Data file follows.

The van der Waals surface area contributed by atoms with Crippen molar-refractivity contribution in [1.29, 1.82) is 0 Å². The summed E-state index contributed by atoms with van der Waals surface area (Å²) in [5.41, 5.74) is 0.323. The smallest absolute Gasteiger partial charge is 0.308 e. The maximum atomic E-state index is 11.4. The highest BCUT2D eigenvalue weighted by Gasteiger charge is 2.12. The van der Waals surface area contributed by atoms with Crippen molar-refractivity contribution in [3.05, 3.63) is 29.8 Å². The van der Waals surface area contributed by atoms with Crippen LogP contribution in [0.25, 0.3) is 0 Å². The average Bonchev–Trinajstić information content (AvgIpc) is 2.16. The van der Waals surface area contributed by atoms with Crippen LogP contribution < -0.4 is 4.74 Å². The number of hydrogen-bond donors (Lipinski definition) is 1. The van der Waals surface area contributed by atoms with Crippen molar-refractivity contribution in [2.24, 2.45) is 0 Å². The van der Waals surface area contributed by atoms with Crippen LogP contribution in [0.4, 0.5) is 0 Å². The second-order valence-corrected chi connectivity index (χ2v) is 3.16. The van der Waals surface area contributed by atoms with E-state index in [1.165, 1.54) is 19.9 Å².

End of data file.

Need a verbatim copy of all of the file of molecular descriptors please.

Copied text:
The van der Waals surface area contributed by atoms with Crippen molar-refractivity contribution in [1.29, 1.82) is 0 Å². The summed E-state index contributed by atoms with van der Waals surface area (Å²) in [5.41, 5.74) is 0.323. The smallest absolute Gasteiger partial charge is 0.308 e. The maximum atomic E-state index is 11.4. The highest BCUT2D eigenvalue weighted by Gasteiger charge is 2.12. The van der Waals surface area contributed by atoms with Crippen molar-refractivity contribution in [3.05, 3.63) is 29.8 Å². The van der Waals surface area contributed by atoms with Crippen LogP contribution in [0.25, 0.3) is 0 Å². The average Bonchev–Trinajstić information content (AvgIpc) is 2.16. The van der Waals surface area contributed by atoms with Crippen LogP contribution < -0.4 is 4.74 Å². The number of hydrogen-bond donors (Lipinski definition) is 1. The van der Waals surface area contributed by atoms with Crippen molar-refractivity contribution in [2.24, 2.45) is 0 Å². The van der Waals surface area contributed by atoms with Crippen LogP contribution in [0.4, 0.5) is 0 Å². The second-order valence-corrected chi connectivity index (χ2v) is 3.16. The van der Waals surface area contributed by atoms with E-state index in [1.165, 1.54) is 19.9 Å².